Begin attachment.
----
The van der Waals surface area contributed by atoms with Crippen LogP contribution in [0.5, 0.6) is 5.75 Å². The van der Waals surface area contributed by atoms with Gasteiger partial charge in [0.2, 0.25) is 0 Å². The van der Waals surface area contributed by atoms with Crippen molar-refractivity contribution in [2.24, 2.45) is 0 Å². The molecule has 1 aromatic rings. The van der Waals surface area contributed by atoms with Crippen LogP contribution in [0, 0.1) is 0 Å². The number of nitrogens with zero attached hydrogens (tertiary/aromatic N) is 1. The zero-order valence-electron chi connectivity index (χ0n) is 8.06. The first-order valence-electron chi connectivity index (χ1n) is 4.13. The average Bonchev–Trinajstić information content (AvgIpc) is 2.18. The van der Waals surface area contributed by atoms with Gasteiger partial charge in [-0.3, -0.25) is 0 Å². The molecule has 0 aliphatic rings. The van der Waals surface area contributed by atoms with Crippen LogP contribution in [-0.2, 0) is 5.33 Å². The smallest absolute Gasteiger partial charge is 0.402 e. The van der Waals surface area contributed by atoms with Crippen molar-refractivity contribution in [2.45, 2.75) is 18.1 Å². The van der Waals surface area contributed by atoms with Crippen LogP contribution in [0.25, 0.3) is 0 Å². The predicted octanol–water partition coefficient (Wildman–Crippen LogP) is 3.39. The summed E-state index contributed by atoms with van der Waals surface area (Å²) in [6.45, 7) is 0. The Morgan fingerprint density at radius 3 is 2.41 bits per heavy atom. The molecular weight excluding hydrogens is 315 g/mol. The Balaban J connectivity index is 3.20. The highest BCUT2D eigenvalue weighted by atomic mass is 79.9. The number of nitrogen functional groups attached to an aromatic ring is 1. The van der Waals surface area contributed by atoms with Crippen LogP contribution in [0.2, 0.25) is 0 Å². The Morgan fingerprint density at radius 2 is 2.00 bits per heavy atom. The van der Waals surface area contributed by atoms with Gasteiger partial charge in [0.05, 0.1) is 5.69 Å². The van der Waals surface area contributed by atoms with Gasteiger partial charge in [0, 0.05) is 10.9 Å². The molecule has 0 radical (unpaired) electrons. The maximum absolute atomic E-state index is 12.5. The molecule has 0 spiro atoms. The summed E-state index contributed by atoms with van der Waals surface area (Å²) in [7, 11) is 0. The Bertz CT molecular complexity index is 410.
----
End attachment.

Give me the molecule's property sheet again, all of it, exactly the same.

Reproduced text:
The van der Waals surface area contributed by atoms with Crippen LogP contribution in [0.5, 0.6) is 5.75 Å². The van der Waals surface area contributed by atoms with Gasteiger partial charge in [0.2, 0.25) is 0 Å². The van der Waals surface area contributed by atoms with Crippen molar-refractivity contribution in [2.24, 2.45) is 0 Å². The molecule has 1 aromatic rings. The van der Waals surface area contributed by atoms with Crippen LogP contribution in [0, 0.1) is 0 Å². The number of nitrogens with zero attached hydrogens (tertiary/aromatic N) is 1. The zero-order valence-electron chi connectivity index (χ0n) is 8.06. The first-order valence-electron chi connectivity index (χ1n) is 4.13. The average Bonchev–Trinajstić information content (AvgIpc) is 2.18. The van der Waals surface area contributed by atoms with Gasteiger partial charge in [-0.3, -0.25) is 0 Å². The molecule has 0 aliphatic rings. The van der Waals surface area contributed by atoms with Crippen LogP contribution in [-0.2, 0) is 5.33 Å². The smallest absolute Gasteiger partial charge is 0.402 e. The van der Waals surface area contributed by atoms with Crippen molar-refractivity contribution in [2.45, 2.75) is 18.1 Å². The van der Waals surface area contributed by atoms with Crippen LogP contribution in [0.25, 0.3) is 0 Å². The predicted octanol–water partition coefficient (Wildman–Crippen LogP) is 3.39. The summed E-state index contributed by atoms with van der Waals surface area (Å²) in [6.45, 7) is 0. The Morgan fingerprint density at radius 3 is 2.41 bits per heavy atom. The molecular weight excluding hydrogens is 315 g/mol. The Balaban J connectivity index is 3.20. The highest BCUT2D eigenvalue weighted by atomic mass is 79.9. The number of nitrogen functional groups attached to an aromatic ring is 1. The van der Waals surface area contributed by atoms with Crippen LogP contribution in [0.2, 0.25) is 0 Å². The Morgan fingerprint density at radius 2 is 2.00 bits per heavy atom. The van der Waals surface area contributed by atoms with Gasteiger partial charge in [0.05, 0.1) is 5.69 Å². The van der Waals surface area contributed by atoms with Gasteiger partial charge in [0, 0.05) is 10.9 Å². The molecule has 0 radical (unpaired) electrons. The maximum absolute atomic E-state index is 12.5. The molecule has 0 spiro atoms. The summed E-state index contributed by atoms with van der Waals surface area (Å²) in [7, 11) is 0. The Bertz CT molecular complexity index is 410.